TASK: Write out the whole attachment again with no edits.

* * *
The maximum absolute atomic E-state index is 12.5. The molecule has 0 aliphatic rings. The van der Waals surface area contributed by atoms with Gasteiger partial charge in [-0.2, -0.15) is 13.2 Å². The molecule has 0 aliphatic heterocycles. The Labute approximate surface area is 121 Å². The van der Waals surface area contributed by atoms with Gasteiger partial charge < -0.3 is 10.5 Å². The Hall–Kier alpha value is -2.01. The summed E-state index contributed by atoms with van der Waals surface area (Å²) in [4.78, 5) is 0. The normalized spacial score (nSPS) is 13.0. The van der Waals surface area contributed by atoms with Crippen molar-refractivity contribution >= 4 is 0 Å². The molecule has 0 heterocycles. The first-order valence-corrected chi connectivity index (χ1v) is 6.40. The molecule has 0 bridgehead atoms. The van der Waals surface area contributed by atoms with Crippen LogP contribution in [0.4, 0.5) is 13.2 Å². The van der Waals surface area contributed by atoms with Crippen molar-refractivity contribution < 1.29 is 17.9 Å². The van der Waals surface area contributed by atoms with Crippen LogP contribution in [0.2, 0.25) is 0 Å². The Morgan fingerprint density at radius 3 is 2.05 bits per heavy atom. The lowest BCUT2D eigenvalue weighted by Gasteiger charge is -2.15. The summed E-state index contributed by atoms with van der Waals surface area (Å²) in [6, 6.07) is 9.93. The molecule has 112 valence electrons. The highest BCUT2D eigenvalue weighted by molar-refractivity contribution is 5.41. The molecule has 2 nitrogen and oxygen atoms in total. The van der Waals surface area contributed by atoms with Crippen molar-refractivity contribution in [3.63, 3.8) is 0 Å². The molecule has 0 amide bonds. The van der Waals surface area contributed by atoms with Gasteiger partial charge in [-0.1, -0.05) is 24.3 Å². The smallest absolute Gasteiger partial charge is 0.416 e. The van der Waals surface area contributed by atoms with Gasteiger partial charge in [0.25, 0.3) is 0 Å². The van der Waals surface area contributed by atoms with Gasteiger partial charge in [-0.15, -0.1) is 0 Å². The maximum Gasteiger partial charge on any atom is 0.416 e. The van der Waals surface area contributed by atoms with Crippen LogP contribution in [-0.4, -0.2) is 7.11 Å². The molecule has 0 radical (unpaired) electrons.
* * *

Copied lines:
The maximum absolute atomic E-state index is 12.5. The molecule has 0 aliphatic rings. The van der Waals surface area contributed by atoms with Gasteiger partial charge in [-0.2, -0.15) is 13.2 Å². The molecule has 0 aliphatic heterocycles. The Labute approximate surface area is 121 Å². The van der Waals surface area contributed by atoms with Gasteiger partial charge < -0.3 is 10.5 Å². The Hall–Kier alpha value is -2.01. The summed E-state index contributed by atoms with van der Waals surface area (Å²) in [4.78, 5) is 0. The normalized spacial score (nSPS) is 13.0. The van der Waals surface area contributed by atoms with Crippen molar-refractivity contribution >= 4 is 0 Å². The molecule has 0 heterocycles. The first-order valence-corrected chi connectivity index (χ1v) is 6.40. The molecule has 0 bridgehead atoms. The van der Waals surface area contributed by atoms with Crippen LogP contribution in [0.4, 0.5) is 13.2 Å². The van der Waals surface area contributed by atoms with Crippen molar-refractivity contribution < 1.29 is 17.9 Å². The van der Waals surface area contributed by atoms with Crippen LogP contribution in [0.2, 0.25) is 0 Å². The Morgan fingerprint density at radius 3 is 2.05 bits per heavy atom. The lowest BCUT2D eigenvalue weighted by Gasteiger charge is -2.15. The summed E-state index contributed by atoms with van der Waals surface area (Å²) in [6, 6.07) is 9.93. The molecule has 112 valence electrons. The highest BCUT2D eigenvalue weighted by molar-refractivity contribution is 5.41. The molecule has 2 nitrogen and oxygen atoms in total. The van der Waals surface area contributed by atoms with Crippen molar-refractivity contribution in [3.63, 3.8) is 0 Å². The molecule has 0 amide bonds. The van der Waals surface area contributed by atoms with Gasteiger partial charge in [-0.1, -0.05) is 24.3 Å². The smallest absolute Gasteiger partial charge is 0.416 e. The van der Waals surface area contributed by atoms with Gasteiger partial charge in [0.25, 0.3) is 0 Å². The van der Waals surface area contributed by atoms with Gasteiger partial charge in [-0.15, -0.1) is 0 Å². The maximum Gasteiger partial charge on any atom is 0.416 e. The van der Waals surface area contributed by atoms with Crippen LogP contribution in [-0.4, -0.2) is 7.11 Å². The molecule has 0 radical (unpaired) electrons.